RICHMOND (KRON)—A time-honored tradition of Fleet Week is the Parade of Ships entering San Francisco Bay, but one Bay Area ship was notably absent.
While the World War II vessel Red Oak Victory remained docked in Richmond, those who have kept its legacy alive were not to be denied a place in fleet week celebrations.
“Fleet week the current military and there fulfilling the twenty sixteen missions just like these ships fulfilled the nineteen forty four missions and we do want to make sure that the history is not being lost as well as its relevance to the present, so Fleet Week is the ideal time to do it,” said Johannes Hoech, director of ship operations.
With historical reenactors manning the guns and the captain keeping watch on the bridge, they held a celebration of their own to honor the ship and the contribution that Bay Area ship building made to the country’s naval supremacy of the war.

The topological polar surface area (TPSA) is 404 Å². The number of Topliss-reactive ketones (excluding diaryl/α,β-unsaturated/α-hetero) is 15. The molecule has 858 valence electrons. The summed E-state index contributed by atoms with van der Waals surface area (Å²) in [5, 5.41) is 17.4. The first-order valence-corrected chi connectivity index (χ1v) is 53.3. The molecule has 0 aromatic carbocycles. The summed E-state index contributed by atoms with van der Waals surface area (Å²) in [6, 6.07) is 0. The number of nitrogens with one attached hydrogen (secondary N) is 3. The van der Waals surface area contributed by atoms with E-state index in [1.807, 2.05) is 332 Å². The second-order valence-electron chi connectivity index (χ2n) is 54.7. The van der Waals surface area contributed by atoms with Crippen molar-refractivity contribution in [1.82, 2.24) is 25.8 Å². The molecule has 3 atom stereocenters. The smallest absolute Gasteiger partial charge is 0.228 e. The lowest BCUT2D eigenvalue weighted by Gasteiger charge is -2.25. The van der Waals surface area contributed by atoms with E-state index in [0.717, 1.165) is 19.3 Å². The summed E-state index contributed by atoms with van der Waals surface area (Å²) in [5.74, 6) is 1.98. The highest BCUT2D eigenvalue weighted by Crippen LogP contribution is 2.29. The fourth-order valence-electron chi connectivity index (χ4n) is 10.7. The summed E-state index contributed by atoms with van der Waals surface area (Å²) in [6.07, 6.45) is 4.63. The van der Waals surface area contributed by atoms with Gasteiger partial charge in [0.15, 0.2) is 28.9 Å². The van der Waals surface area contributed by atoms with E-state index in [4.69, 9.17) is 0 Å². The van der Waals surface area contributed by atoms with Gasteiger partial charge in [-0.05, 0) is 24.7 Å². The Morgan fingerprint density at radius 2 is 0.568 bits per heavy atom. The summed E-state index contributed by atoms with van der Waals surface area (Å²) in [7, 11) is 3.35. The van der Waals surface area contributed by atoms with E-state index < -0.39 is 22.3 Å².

“This is the town that invented the future, this is the place where we pioneered modern manufacturing methods, we pioneered modern race relations, modern management relations, the women’s movement got a shot in the arm,” Hoech said.
That movement was alive and present as the living legends of those women who worked at those ship yards joined the celebration.
“It just brings us back to the forties when we all worked at the shipyards,” said Catherine Morrison, who is an original Rosie the Riveter.
“We all feel patriotic especially on Fleet Week when all the sailors come in and everything,” said Marion Sousa who is also an original Rosie the Riveter.
Those working to restore the Red Oak Victory are working to make the ship operational so it may have it’s place in fleet week’s Parade of Ships.
“Someday we hope to be at the head of that parade,” Hoesch said.